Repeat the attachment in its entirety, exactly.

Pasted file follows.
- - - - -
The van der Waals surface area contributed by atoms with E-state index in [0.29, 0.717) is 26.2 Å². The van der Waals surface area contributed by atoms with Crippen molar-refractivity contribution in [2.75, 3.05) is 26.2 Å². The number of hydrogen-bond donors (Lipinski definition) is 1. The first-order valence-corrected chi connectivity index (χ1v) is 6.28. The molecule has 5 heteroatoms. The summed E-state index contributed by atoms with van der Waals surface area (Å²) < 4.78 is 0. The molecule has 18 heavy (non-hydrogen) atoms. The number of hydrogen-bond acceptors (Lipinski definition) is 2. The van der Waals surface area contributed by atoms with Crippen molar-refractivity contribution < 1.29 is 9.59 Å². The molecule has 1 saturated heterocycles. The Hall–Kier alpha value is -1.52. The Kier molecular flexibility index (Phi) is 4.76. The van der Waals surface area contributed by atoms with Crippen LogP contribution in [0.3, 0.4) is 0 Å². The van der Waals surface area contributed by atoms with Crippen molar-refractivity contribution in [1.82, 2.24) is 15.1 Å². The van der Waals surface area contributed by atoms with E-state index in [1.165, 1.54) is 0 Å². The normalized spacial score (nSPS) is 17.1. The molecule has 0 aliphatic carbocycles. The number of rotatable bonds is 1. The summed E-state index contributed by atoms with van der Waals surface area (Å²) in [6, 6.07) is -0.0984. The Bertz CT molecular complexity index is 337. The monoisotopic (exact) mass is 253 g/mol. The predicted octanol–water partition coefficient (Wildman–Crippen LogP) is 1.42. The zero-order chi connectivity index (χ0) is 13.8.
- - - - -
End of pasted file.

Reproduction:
The van der Waals surface area contributed by atoms with E-state index in [0.29, 0.717) is 26.2 Å². The van der Waals surface area contributed by atoms with Crippen molar-refractivity contribution in [2.75, 3.05) is 26.2 Å². The number of hydrogen-bond donors (Lipinski definition) is 1. The first-order valence-corrected chi connectivity index (χ1v) is 6.28. The molecule has 5 heteroatoms. The summed E-state index contributed by atoms with van der Waals surface area (Å²) < 4.78 is 0. The molecule has 18 heavy (non-hydrogen) atoms. The number of hydrogen-bond acceptors (Lipinski definition) is 2. The van der Waals surface area contributed by atoms with Crippen molar-refractivity contribution < 1.29 is 9.59 Å². The molecule has 1 saturated heterocycles. The Hall–Kier alpha value is -1.52. The Kier molecular flexibility index (Phi) is 4.76. The van der Waals surface area contributed by atoms with Crippen LogP contribution in [0.3, 0.4) is 0 Å². The van der Waals surface area contributed by atoms with Crippen molar-refractivity contribution in [1.82, 2.24) is 15.1 Å². The van der Waals surface area contributed by atoms with E-state index in [1.165, 1.54) is 0 Å². The normalized spacial score (nSPS) is 17.1. The molecule has 0 aliphatic carbocycles. The number of rotatable bonds is 1. The summed E-state index contributed by atoms with van der Waals surface area (Å²) in [6, 6.07) is -0.0984. The Bertz CT molecular complexity index is 337. The monoisotopic (exact) mass is 253 g/mol. The predicted octanol–water partition coefficient (Wildman–Crippen LogP) is 1.42. The zero-order chi connectivity index (χ0) is 13.8.